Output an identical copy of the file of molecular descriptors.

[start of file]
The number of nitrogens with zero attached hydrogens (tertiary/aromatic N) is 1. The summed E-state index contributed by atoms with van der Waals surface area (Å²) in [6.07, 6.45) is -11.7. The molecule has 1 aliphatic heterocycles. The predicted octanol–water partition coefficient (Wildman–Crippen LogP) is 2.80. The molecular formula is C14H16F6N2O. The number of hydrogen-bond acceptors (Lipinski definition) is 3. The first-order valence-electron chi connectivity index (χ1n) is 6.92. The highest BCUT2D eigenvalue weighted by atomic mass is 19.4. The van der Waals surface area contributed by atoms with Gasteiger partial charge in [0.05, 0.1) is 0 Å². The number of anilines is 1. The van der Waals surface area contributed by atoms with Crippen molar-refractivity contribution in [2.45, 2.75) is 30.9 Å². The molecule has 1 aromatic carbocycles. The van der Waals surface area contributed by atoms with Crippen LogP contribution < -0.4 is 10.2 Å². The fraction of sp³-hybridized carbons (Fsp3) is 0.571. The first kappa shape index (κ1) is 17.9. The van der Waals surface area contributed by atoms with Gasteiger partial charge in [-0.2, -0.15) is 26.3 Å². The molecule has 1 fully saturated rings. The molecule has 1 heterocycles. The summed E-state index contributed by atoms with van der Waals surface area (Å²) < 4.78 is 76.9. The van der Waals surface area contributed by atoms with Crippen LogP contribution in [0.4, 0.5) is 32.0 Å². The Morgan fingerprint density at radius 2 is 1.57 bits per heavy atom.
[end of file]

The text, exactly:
The number of nitrogens with zero attached hydrogens (tertiary/aromatic N) is 1. The summed E-state index contributed by atoms with van der Waals surface area (Å²) in [6.07, 6.45) is -11.7. The molecule has 1 aliphatic heterocycles. The predicted octanol–water partition coefficient (Wildman–Crippen LogP) is 2.80. The molecular formula is C14H16F6N2O. The number of hydrogen-bond acceptors (Lipinski definition) is 3. The first-order valence-electron chi connectivity index (χ1n) is 6.92. The highest BCUT2D eigenvalue weighted by atomic mass is 19.4. The van der Waals surface area contributed by atoms with Gasteiger partial charge in [0.05, 0.1) is 0 Å². The number of anilines is 1. The van der Waals surface area contributed by atoms with Crippen molar-refractivity contribution in [2.45, 2.75) is 30.9 Å². The molecule has 1 aromatic carbocycles. The van der Waals surface area contributed by atoms with Crippen LogP contribution < -0.4 is 10.2 Å². The fraction of sp³-hybridized carbons (Fsp3) is 0.571. The first kappa shape index (κ1) is 17.9. The van der Waals surface area contributed by atoms with Gasteiger partial charge in [-0.2, -0.15) is 26.3 Å². The molecule has 1 fully saturated rings. The molecule has 1 heterocycles. The summed E-state index contributed by atoms with van der Waals surface area (Å²) < 4.78 is 76.9. The van der Waals surface area contributed by atoms with Crippen LogP contribution in [0.4, 0.5) is 32.0 Å². The Morgan fingerprint density at radius 2 is 1.57 bits per heavy atom.